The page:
Labour remained ahead among Black, Asian and Minority Ethnic people (BAME) at the general election, but the Tories’ are gaining ground with BAME people, a study has found.
Research carried out by Survation for British Future has showed that David Cameron was helped into No. 10 with an increased number of votes from BAME people than at the last election. Although 52% of BAME people voted Labour, 33% supported the Tories at the election.
This means that the Tories received one million votes from BAME people (this is based on an estimate of three million BAME people voting in the election). This is the highest number in the party’s history. While based on the same estimates, Labour received 1.6 million, the Lib Dems and Greens around 150,000 votes respectively, Ukip 60,000 and the SNP 40,000.
However, this study doesn’t reveal why this change has taken place. It could be that Labour’s line on immigration alienated BAME supporters or that the Tories’ message on the economy was also enough to persuade BAME people to vote for them.
This research showed the difference between different minority ethnic groups; with Asian people supporting the Tories more than Labour, while the opposite is true for Black and mixed people:
- Asian: 50% Labour, 38% Conservative
- Black: 67% Labour, 21% Conservative
- Mixed race: 49% Labour, 26% Conservative
Interestingly, the picture is also little different when BAME groups are analysed along faith lines, BAME Christians and Muslims prefer Labour, while the opposite is true to BAME Hindus and Sikhs:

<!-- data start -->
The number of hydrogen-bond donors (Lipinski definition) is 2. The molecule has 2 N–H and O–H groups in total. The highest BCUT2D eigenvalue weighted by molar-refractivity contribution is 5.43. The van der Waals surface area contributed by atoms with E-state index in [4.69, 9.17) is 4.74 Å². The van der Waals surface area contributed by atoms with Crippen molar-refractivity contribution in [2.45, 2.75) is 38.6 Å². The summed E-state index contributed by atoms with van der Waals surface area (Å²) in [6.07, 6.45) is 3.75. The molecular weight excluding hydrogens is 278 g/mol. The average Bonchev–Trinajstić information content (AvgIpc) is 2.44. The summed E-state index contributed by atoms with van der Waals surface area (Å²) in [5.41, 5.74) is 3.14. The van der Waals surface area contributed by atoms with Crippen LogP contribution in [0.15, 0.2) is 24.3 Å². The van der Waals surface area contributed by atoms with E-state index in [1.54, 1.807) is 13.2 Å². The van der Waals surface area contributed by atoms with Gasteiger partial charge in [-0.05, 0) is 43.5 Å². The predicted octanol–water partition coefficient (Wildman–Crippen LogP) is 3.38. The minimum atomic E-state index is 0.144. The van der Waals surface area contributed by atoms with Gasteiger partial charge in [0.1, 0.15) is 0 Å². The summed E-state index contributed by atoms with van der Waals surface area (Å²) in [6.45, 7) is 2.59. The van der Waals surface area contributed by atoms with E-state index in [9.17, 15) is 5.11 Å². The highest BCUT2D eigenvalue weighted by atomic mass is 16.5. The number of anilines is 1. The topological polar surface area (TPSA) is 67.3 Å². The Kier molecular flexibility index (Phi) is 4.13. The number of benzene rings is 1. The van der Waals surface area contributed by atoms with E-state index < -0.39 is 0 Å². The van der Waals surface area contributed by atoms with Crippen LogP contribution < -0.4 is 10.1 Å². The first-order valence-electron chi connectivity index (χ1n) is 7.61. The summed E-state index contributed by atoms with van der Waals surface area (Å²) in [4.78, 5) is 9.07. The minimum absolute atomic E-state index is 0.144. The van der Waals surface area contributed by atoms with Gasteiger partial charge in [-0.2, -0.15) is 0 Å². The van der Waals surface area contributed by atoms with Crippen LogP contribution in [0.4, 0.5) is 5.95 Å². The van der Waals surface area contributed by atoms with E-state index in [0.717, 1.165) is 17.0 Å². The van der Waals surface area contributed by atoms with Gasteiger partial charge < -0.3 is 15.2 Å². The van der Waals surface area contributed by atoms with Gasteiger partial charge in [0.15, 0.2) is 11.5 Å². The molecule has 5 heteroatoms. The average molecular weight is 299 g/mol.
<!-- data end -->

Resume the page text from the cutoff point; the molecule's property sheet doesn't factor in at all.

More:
- Christian: 56% Labour, 31% Conservative
- Muslim: 64% Labour, 25% Conservative
- Hindu: 41% Labour, 49% Conservative
- Sikh (based on a small sample): 41% Labour, 49% Conservative
Sunder Katwala, director of British Future, explained
“This research shows that ethnic minority votes are more ‘up for grabs’ than ever before. Minority voters still prefer Labour to the Conservatives. But where Labour once held on to these voters when they became more affluent, through an appeal to fairness and solidarity, that may now have broken down.
“If it presents itself only as a party of the underdog, Labour may send a message to aspirational ethnic minority voters that, if you get on in British society, you ‘trade up’ to the Tories – just as C2s did for Margaret Thatcher.”
Meanwhile, Omar Khan, director of the Runnmymede Trust, has offered an explanation for this shift:
“Labour’s vote share looks to have held up best in the top 75 most diverse seats in the UK, where half of BME people live. But with more and more BME people moving outside the major cities the Conservatives appear well placed to make further gains in 2020 and beyond if they can respond to ethnic inequalities and realise BME aspirations while in government.”